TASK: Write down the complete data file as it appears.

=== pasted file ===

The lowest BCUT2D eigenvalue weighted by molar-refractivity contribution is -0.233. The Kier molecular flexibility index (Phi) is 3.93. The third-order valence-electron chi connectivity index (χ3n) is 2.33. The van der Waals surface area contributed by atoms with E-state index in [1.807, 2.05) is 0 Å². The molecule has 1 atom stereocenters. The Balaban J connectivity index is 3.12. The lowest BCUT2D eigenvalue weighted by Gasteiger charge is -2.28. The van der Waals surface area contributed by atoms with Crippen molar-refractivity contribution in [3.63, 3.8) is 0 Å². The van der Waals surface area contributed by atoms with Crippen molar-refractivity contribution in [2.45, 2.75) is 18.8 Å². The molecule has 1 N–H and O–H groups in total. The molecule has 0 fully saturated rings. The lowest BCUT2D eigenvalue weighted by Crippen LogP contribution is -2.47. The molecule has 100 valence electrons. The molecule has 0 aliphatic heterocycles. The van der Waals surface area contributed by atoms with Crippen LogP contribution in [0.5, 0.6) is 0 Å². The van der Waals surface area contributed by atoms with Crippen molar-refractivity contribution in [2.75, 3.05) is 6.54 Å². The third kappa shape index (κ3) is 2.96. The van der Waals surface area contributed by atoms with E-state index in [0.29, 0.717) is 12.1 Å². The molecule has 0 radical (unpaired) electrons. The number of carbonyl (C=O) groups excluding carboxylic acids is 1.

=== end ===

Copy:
The lowest BCUT2D eigenvalue weighted by molar-refractivity contribution is -0.233. The Kier molecular flexibility index (Phi) is 3.93. The third-order valence-electron chi connectivity index (χ3n) is 2.33. The van der Waals surface area contributed by atoms with E-state index in [1.807, 2.05) is 0 Å². The molecule has 1 atom stereocenters. The Balaban J connectivity index is 3.12. The lowest BCUT2D eigenvalue weighted by Gasteiger charge is -2.28. The van der Waals surface area contributed by atoms with Crippen molar-refractivity contribution in [3.63, 3.8) is 0 Å². The van der Waals surface area contributed by atoms with Crippen molar-refractivity contribution in [2.45, 2.75) is 18.8 Å². The molecule has 1 N–H and O–H groups in total. The molecule has 0 fully saturated rings. The lowest BCUT2D eigenvalue weighted by Crippen LogP contribution is -2.47. The molecule has 100 valence electrons. The molecule has 0 aliphatic heterocycles. The van der Waals surface area contributed by atoms with Crippen LogP contribution in [0.5, 0.6) is 0 Å². The van der Waals surface area contributed by atoms with Crippen molar-refractivity contribution in [2.75, 3.05) is 6.54 Å². The third kappa shape index (κ3) is 2.96. The van der Waals surface area contributed by atoms with E-state index in [0.29, 0.717) is 12.1 Å². The molecule has 0 radical (unpaired) electrons. The number of carbonyl (C=O) groups excluding carboxylic acids is 1.